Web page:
March 14, 2017 Reading Time: 2 minutes

In the discussion of prices and inflation, attention usually focuses on the Consumer Price index (CPI) or the Fed’s preferred measure, the Personal Consumption Expenditure (PCE) price index.  They are designed to measure consumer prices. The Producer Price Index (PPI) from the Bureau of Labor Statistics (BLS) is a much more comprehensive report covering goods and services for consumers as well as businesses at various stages of production.

The headline number from the report is the PPI for final demand, goods and services meant for final consumption. That measure rose 0.2 percent in February and is up 2.2 percent from a year ago. The goods portion rose 0.3 percent for the month while  the services portion rose 0.4 percent.

Among final goods categories, energy is the largest contributor to price increases, rising 19.2 percent from a year ago. Excluding energy, final goods prices are up 1.3 percent. On the opposite end of the spectrum, food prices are down 1.8 percent from a year ago. Excluding both food and energy, prices of final goods are up 2.0 percent from a year ago. Finished consumer goods excluding food and energy was unchanged for February and up 2.2 percent from a year ago. This measure tends to be higher than the CPI or PCE measures for core consumer goods because it excludes imports.

Prices for business capital equipment fell 0.1 percent in the latest month and are up just 0.7 percent for the year.

Among services, prices for final services rose 0.4 percent in February and 1.4 percent from a year ago. Within the services category, prices for trade services rose 0.9 percent from a year ago and prices for all other services rose 1.6 percent.

The last major component for final demand is construction. Prices for final construction fell 0.1 percent for the month and are up 1.2 percent from a year ago.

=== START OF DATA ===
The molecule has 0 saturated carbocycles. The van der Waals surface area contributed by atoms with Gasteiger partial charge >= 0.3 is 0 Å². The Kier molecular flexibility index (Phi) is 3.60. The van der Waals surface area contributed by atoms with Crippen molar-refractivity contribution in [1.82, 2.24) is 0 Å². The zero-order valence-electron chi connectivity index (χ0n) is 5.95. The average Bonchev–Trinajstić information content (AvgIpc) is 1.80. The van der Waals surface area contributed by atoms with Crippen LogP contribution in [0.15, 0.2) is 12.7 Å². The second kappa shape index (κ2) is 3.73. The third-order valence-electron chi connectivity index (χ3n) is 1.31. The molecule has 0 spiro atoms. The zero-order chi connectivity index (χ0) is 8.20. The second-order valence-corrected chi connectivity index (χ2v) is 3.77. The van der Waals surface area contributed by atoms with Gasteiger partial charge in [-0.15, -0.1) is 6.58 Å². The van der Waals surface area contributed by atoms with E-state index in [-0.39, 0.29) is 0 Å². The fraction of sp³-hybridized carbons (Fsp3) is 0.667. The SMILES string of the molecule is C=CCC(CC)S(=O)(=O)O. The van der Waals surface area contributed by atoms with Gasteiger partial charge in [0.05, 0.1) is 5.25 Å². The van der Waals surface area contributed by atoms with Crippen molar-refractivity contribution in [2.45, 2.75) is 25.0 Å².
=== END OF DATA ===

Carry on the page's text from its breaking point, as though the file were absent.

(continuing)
At earlier stages of production, energy prices are the largest driver of price increases. Processed energy goods for intermediate demand are up 18.1 percent from a year ago while unprocessed energy materials are up 57.9 percent.

Processed materials for intermediate demand excluding energy are up just 2.7 percent over the past year while unprocessed materials (crude goods) excluding energy rose 4.8 percent.

Intermediate services rose 0.5 percent in February and are up 2.0 percent for the year.  However, most of the gain came from the transportation industry, likely indirectly reflecting higher energy prices. 

The key take-aways from all these numbers are: Energy prices, directly and indirectly, are the biggest driver of price pressures across the economy. Energy prices are extremely volatile and nearly impossible to predict. Furthermore, energy prices have receded in recent weeks so some of the price pressure may reverse soon. Some other commodity prices are also rising but nowhere near the extent of energy. Most other prices including capital equipment and the less energy intensive private services remain generally moderate.

Rising wages may begin to push these numbers higher but imports and faster productivity have the potential to offset faster wage growth.

Robert Hughes

Bob Hughes

Robert Hughes joined AIER in 2013 following more than 25 years in economic and financial markets research on Wall Street. Bob was formerly the head of Global Equity Strategy for Brown Brothers Harriman, where he developed equity investment strategy combining top-down macro analysis with bottom-up fundamentals. Prior to BBH, Bob was a Senior Equity Strategist for State Street Global Markets, Senior Economic Strategist with Prudential Equity Group and Senior Economist and Financial Markets Analyst for Citicorp Investment Services. Bob has a MA in economics from Fordham University and a BS in business from Lehigh University.

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